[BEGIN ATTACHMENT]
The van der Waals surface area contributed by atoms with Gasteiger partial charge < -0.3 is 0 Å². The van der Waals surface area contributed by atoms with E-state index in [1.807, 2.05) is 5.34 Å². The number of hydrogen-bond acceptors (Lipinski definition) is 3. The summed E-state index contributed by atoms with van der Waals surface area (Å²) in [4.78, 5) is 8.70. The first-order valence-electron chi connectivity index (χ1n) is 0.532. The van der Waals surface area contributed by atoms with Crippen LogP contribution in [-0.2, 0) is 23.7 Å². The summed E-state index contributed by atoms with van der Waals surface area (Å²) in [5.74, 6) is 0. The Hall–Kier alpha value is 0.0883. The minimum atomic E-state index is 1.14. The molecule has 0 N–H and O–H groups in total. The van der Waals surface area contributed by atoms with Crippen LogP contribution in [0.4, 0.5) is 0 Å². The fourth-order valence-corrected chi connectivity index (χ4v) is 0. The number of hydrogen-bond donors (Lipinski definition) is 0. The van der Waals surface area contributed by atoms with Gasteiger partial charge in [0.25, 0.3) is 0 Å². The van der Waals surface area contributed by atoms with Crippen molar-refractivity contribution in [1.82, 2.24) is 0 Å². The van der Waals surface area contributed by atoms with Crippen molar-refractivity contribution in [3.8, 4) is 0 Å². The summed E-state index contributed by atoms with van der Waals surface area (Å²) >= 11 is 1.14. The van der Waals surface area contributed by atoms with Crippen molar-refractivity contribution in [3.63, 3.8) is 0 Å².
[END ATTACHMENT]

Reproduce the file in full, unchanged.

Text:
The van der Waals surface area contributed by atoms with Gasteiger partial charge < -0.3 is 0 Å². The van der Waals surface area contributed by atoms with E-state index in [1.807, 2.05) is 5.34 Å². The number of hydrogen-bond acceptors (Lipinski definition) is 3. The summed E-state index contributed by atoms with van der Waals surface area (Å²) in [4.78, 5) is 8.70. The first-order valence-electron chi connectivity index (χ1n) is 0.532. The van der Waals surface area contributed by atoms with Crippen LogP contribution in [-0.2, 0) is 23.7 Å². The summed E-state index contributed by atoms with van der Waals surface area (Å²) in [5.74, 6) is 0. The Hall–Kier alpha value is 0.0883. The minimum atomic E-state index is 1.14. The molecule has 0 N–H and O–H groups in total. The van der Waals surface area contributed by atoms with Crippen LogP contribution in [0.4, 0.5) is 0 Å². The fourth-order valence-corrected chi connectivity index (χ4v) is 0. The number of hydrogen-bond donors (Lipinski definition) is 0. The van der Waals surface area contributed by atoms with Gasteiger partial charge in [0.25, 0.3) is 0 Å². The van der Waals surface area contributed by atoms with Crippen molar-refractivity contribution in [1.82, 2.24) is 0 Å². The van der Waals surface area contributed by atoms with Crippen molar-refractivity contribution in [3.8, 4) is 0 Å². The summed E-state index contributed by atoms with van der Waals surface area (Å²) >= 11 is 1.14. The van der Waals surface area contributed by atoms with Crippen molar-refractivity contribution in [3.63, 3.8) is 0 Å².